There aren't many things that make a mother feel more guilty than when you are told your child is going to be born with a birth defect or some other medical issue. What is even harder is admitting to family and friends that your unborn baby has issues.
For me, there was an incredible amount of shame that came with Eli's diagnosis. I wanted to cry (and often times did) after I was finally able to tell people about Eli's health issues because that person would follow up with the dreaded question, "What causes that to happen?" Their questions somehow implied it was something I did in my pregnancy to make this happen to my child. That I didn't do what I was supposed to prenatally to give my child the best shot at a healthy life.
I thought I did everything possible to insure I had the perfect pregnancy. I stopped taking the medication I was prescribed for my epilepsy because of the risk of birth defects that are associated with it. I went to my first prenatal appointment 2 days after I found out I was pregnant (I was THAT excited!) and just 5 weeks along. I took my prenatal vitamins, I followed a very strict pregnancy diet, and gave up my Starbucks habit.
Spiritually, I thought I had crossed every T and dotted every I. Just one year earlier, I went on a 10 day mission trip to Mamelodi, South Africa. An experience that dramatically changed the course of our families spending, the way we lived out our families legacy, and my life forever.
I was part of not one but two small groups. My husband and I committed a substantial amount of money to our church's campaign to help fund rescuing girls from sex slavery, helping our friends in South Africa get the healthcare they need, and help our neighbors in Cincinnati get out of poverty. Both my husband and I spend time volunteering and pouring into others.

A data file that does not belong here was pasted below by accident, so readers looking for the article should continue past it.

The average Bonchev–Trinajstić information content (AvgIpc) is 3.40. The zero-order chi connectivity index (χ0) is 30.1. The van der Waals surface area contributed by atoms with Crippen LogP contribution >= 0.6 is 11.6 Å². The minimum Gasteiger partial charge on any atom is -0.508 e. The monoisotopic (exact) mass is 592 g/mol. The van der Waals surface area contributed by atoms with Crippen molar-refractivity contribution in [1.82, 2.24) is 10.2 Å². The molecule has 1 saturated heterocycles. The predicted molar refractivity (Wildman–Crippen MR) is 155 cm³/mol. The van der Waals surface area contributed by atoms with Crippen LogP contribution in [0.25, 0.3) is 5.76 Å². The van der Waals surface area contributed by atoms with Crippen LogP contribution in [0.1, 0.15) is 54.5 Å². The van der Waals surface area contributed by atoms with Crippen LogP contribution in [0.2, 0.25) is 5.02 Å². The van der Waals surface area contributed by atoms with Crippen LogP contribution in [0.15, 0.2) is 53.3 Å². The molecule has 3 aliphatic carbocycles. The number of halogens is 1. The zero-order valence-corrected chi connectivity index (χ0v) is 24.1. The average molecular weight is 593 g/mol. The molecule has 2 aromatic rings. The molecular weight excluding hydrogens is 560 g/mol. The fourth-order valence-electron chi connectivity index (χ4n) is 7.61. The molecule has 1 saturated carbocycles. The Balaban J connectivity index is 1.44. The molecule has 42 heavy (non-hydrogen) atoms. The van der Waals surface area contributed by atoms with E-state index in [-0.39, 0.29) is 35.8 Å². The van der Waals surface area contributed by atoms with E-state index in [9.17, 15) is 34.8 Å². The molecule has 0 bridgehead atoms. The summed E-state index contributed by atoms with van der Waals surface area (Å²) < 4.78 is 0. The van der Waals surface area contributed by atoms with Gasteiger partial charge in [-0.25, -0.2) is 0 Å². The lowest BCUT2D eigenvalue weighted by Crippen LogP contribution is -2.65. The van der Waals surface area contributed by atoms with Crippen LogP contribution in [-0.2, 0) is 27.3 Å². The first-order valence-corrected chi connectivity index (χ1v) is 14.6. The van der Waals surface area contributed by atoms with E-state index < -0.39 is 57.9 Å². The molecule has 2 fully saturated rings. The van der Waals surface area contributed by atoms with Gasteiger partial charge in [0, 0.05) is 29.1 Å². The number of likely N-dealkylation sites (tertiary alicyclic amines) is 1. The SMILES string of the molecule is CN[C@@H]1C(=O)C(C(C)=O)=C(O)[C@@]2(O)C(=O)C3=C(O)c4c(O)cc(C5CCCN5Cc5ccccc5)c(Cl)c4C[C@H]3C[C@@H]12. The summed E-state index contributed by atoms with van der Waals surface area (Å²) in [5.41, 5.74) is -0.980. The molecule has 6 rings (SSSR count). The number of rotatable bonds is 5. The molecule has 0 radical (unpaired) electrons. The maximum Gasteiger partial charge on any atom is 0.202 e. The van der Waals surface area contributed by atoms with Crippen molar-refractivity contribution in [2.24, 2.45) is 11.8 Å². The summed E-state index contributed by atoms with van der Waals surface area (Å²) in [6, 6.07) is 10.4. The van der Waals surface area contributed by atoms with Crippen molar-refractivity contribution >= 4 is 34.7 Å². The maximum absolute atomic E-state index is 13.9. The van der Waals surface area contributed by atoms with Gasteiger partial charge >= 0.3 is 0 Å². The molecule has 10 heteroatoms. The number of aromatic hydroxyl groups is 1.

Surely after all of this God owed us a perfect baby and a perfect pregnancy right?
Truth is, God doesn't work on a barter system. If we do X God doesn't guarantee Y. We live in a messed up broken world.
I have had to learn and accept that God's grace is enough.
It's by His grace that Eli "only" has clubfoot. It's by His grace that Eli was healed from the potentially life threatening kidney problems he was diagnosed with. It's by His grace that we were able to have the best doctor in the delivery room, at the perfect time, to save Eli from dying during delivery.
We were given the perfect baby. He was just wrapped in a different package.
It wasn't until recently that I was able to admit to my husband the guilt I carried throughout our pregnancy and the embarrassment I felt for having a baby with a birth defect.
I was even reluctant to post pictures of Eli on facebook that showed his feet for fear of judgement from others.
I had some deep rooted guilt/shame/fear going on.
Once I accepted that we live in a broken and fallen world and that God really does love Eli more than I could possibly ever imagine, I was able to let go of some of that guilt.
I'd be lying if I said that I still don't feel those twinges of guilt each time we have to put Eli's braces on and he cries. When those moments arise I have to remind myself, as hard as it is for me to imagine, that God loves me and Eli far more than I ever could and that He is using this for something amazing.
And for our family, that is enough.